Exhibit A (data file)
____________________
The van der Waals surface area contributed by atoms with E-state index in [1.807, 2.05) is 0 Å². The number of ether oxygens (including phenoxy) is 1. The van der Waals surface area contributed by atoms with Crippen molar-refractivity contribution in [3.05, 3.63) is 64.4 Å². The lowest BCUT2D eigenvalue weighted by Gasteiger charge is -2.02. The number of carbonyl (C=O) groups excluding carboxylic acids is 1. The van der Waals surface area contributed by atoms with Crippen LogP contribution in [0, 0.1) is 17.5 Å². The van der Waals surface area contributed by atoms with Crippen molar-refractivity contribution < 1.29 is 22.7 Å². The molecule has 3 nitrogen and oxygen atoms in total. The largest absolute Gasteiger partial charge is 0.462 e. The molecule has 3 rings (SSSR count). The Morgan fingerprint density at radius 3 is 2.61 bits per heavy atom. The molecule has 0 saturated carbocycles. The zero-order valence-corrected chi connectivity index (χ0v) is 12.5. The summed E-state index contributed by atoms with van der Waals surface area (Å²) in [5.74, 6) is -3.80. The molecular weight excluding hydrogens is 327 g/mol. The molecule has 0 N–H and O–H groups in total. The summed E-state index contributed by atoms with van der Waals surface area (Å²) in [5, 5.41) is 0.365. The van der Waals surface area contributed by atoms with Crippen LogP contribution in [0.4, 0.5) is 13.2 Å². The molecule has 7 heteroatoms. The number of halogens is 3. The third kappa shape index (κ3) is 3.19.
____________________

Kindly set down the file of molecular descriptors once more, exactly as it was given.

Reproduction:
The van der Waals surface area contributed by atoms with E-state index in [1.807, 2.05) is 0 Å². The number of ether oxygens (including phenoxy) is 1. The van der Waals surface area contributed by atoms with Crippen molar-refractivity contribution in [3.05, 3.63) is 64.4 Å². The lowest BCUT2D eigenvalue weighted by Gasteiger charge is -2.02. The number of carbonyl (C=O) groups excluding carboxylic acids is 1. The van der Waals surface area contributed by atoms with Crippen LogP contribution in [0, 0.1) is 17.5 Å². The van der Waals surface area contributed by atoms with Crippen molar-refractivity contribution < 1.29 is 22.7 Å². The molecule has 3 nitrogen and oxygen atoms in total. The largest absolute Gasteiger partial charge is 0.462 e. The molecule has 3 rings (SSSR count). The Morgan fingerprint density at radius 3 is 2.61 bits per heavy atom. The molecule has 0 saturated carbocycles. The zero-order valence-corrected chi connectivity index (χ0v) is 12.5. The summed E-state index contributed by atoms with van der Waals surface area (Å²) in [5.74, 6) is -3.80. The molecular weight excluding hydrogens is 327 g/mol. The molecule has 0 N–H and O–H groups in total. The summed E-state index contributed by atoms with van der Waals surface area (Å²) in [5, 5.41) is 0.365. The van der Waals surface area contributed by atoms with Crippen LogP contribution in [0.4, 0.5) is 13.2 Å². The molecule has 7 heteroatoms. The number of halogens is 3. The third kappa shape index (κ3) is 3.19.